How to give Constructive Criticism
If you’re not happy with how a member of staff or a colleague is performing, how do you try to resolve it without causing upset? We look at ‘How to give constructive criticism’.
Whatever the area is that needs to be addressed, it’s never an easy task to tell someone that you’re not happy with something and things need to improve. There’s a delicate line you have to walk, whether it’s one of your employees or a colleague that you work closely with on a day to day basis, you want to get the problem resolved in the best possible way – and move on.
Here are our top tips on how to give constructive criticism:
- Make sure you don’t allow your frustration or anger to show – if it’s a recurring issue, then plan a meeting a day or more ahead, so you can go to the meeting with a calm head
- As a manager, you could suggest it’s time for a quarterly performance review and use this as a way to address the issue. This means it’s wrapped up in a meeting that is perceived as a general review and opens up a 2-way conversation.
- Start off by finding out how they think they’re doing, it’s a good opportunity for them to bring any issues up first, which you can then discuss.
- You don’t know the bigger picture, so try to have an open mind – if they are usually a strong performer hopefully it can improve
- Try to present it in the most positive light you can. Focus on the change that is needed, rather than the problem itself, e.g. This is how we’d like this process to work. We need to do X,Y, Z.
- Make sure you have your meeting in private, nobody wants their faults highlighted in front of colleagues.
- Put yourself in their shoes, how would you like to be told
- Gather your facts – if the problem is a more simple issue, like punctuality, then have dates and times noted of when they were late. They may not be fully aware of their actions.
- Explain how the effects of their actions are impacting the business and potentially other departments or colleagues’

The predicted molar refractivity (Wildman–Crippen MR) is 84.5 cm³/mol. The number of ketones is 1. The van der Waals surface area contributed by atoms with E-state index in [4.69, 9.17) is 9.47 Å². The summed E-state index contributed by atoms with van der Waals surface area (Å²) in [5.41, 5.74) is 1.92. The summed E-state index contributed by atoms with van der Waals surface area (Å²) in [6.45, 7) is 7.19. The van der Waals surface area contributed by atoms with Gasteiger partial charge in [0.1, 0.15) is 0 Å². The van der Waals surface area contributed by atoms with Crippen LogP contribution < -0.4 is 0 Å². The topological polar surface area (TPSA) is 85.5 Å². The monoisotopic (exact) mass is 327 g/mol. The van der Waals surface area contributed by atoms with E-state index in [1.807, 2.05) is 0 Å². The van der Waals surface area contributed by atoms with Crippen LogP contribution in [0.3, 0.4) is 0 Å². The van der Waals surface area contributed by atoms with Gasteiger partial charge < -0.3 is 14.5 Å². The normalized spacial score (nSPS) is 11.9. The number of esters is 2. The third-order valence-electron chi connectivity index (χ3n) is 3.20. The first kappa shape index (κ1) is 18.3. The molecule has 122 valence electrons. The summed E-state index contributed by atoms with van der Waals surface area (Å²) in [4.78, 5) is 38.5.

g. If it is too many absences’ this could have a knock-on effect in terms of increasing the workload for others,
- Perhaps there is a pattern where the shortcomings are, and it might be a training need. They might simply need more guidance in one area, or help from a colleague; or a short course in a piece of software.
- Remember the positives, make sure you talk about what they are doing well at, so it’s not all on a downward note. You don’t want to completely demoralise them and put them off coming back to the office.
- Prepare some actions that you can suggest, that will help resolve the problem- this way there are immediate actions that can be taken, and measured if necessary for future reviews.
- Put some timelines against these actions – so you can review in several weeks
But what if you’re not a manager?
If you’re not a manager how do you deal with a colleague’s sloppy performance?
This could be more tricky, although I guess it depends on your relationship with them.
If they’re a friend you could try to talk to them directly about it over a coffee. If you don’t feel comfortable, then you may need to raise it with your manager to ask them to tackle it.
No-one likes to ‘snitch’ but then if you’re bearing the brunt of someone else’s shortcomings it’s not a fair situation.
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